BALTIMORE — Maryland Attorney General Brian Frosh says his office has received dozens of complaints about increases in gasoline prices related to the cyber-attack of the Colonial Pipeline.
But in a statement issued by his office Thursday, there doesn't seem to be much he can do about it.
"I have supported, as a legislator and as Attorney General, efforts in previous years to enact legislation that prohibits price-gouging whenever Maryland is in a state of emergency," said Frosh.
Last year at the beginning of the coronavirus pandemic, consumers were being charged substantial amounts for essential items like toilet paper, hand sanitizer, cleaning supplies and food.
The General Assembly granted Frosh emergency temporary authority to pursue illegal price gouging, however Frosh says that power expired at the end of April.
"I will work with Senate and House leaders during the next legislative session to ensure that this type of emergency authority, already available in most other states, is established so that our office can act in a timely fashion to protect consumers from unscrupulous individuals who seek to take unfair advantage of their neighbors,” Frosh said in a statement.
The Colonial Pipeline cyberattack has caused widespread gas shortages along the southeastern United States and parts of the East Coast including Maryland.
It's caused many gas stations throughout the state to run out of fuel, forcing them to close.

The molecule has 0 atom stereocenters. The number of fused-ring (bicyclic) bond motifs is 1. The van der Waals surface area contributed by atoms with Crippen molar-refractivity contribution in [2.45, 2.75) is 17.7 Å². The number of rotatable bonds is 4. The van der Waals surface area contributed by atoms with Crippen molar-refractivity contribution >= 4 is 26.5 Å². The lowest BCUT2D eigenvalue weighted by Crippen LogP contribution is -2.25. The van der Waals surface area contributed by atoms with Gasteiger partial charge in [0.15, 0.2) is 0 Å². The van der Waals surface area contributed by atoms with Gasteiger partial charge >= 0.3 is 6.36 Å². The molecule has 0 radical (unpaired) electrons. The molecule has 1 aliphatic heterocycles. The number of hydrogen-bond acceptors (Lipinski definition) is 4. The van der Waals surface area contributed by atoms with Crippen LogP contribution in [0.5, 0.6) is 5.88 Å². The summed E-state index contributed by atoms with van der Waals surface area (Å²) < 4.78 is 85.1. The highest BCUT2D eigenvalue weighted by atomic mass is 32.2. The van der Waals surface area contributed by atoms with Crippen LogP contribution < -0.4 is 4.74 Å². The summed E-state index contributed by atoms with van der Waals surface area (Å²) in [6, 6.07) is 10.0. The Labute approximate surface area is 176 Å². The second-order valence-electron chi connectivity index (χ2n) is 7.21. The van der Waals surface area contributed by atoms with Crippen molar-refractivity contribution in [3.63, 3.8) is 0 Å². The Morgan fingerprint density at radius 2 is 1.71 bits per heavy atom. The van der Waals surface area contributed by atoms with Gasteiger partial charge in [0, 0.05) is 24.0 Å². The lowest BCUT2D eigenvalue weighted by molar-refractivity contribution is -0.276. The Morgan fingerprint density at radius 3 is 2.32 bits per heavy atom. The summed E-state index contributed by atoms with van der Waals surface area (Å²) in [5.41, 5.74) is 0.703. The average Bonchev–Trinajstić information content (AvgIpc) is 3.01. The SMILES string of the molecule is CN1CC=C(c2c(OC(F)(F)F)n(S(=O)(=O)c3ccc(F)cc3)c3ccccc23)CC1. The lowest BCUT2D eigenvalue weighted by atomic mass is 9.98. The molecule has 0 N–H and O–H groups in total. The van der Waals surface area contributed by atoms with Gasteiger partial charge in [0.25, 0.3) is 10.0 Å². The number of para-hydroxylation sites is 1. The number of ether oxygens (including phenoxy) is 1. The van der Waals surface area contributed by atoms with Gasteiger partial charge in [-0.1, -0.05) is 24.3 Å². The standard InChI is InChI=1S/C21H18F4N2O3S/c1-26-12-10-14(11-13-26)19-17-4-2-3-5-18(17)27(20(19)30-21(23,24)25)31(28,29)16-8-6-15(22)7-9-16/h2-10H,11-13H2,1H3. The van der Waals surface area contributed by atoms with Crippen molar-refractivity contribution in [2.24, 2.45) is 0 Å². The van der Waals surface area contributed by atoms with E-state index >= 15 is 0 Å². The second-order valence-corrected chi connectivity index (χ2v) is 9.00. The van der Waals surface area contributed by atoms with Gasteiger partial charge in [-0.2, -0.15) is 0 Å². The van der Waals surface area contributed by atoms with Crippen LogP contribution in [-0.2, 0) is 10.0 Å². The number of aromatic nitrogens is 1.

As of 3:13 pm Thursday, Gas Buddy reports 38 percent of gas stations in Maryland are experiencing fuel outages.
Those still open are experiencing higher gas prices and long lines at the pumps, prompting residents to stock up where they can.
According to an AAA report, gas prices in the state jumped 7 cents overnight Thursday bringing the average cost up to $3.01 a gallon.
That's the first time prices have reached that high in Maryland since 2014.
Colonial Pipeline said on their website Thursday they have “made substantial progress in safely restarting our pipeline system and can report that product delivery has commenced in a majority of the markets we service. By mid-day today, we project that each market we service will be receiving product from our system.”
Despite that, officials say it could be days before supply returns to normal.
“While an immediate impact won’t be seen and motorists in affected areas can expect to see a few more days of limited fuel supply, relief is coming," said Ragina C. Ali, Public and Government Affairs Manager at AAA Mid-Atlantic. "Station pumps will be full of fuel in several days."
Governor Larry Hogan has authorized the Maryland Department of Transportation to take emergency measures, including waiving weight restrictions and hours-of-service requirements for motor carriers to help lessen the impact.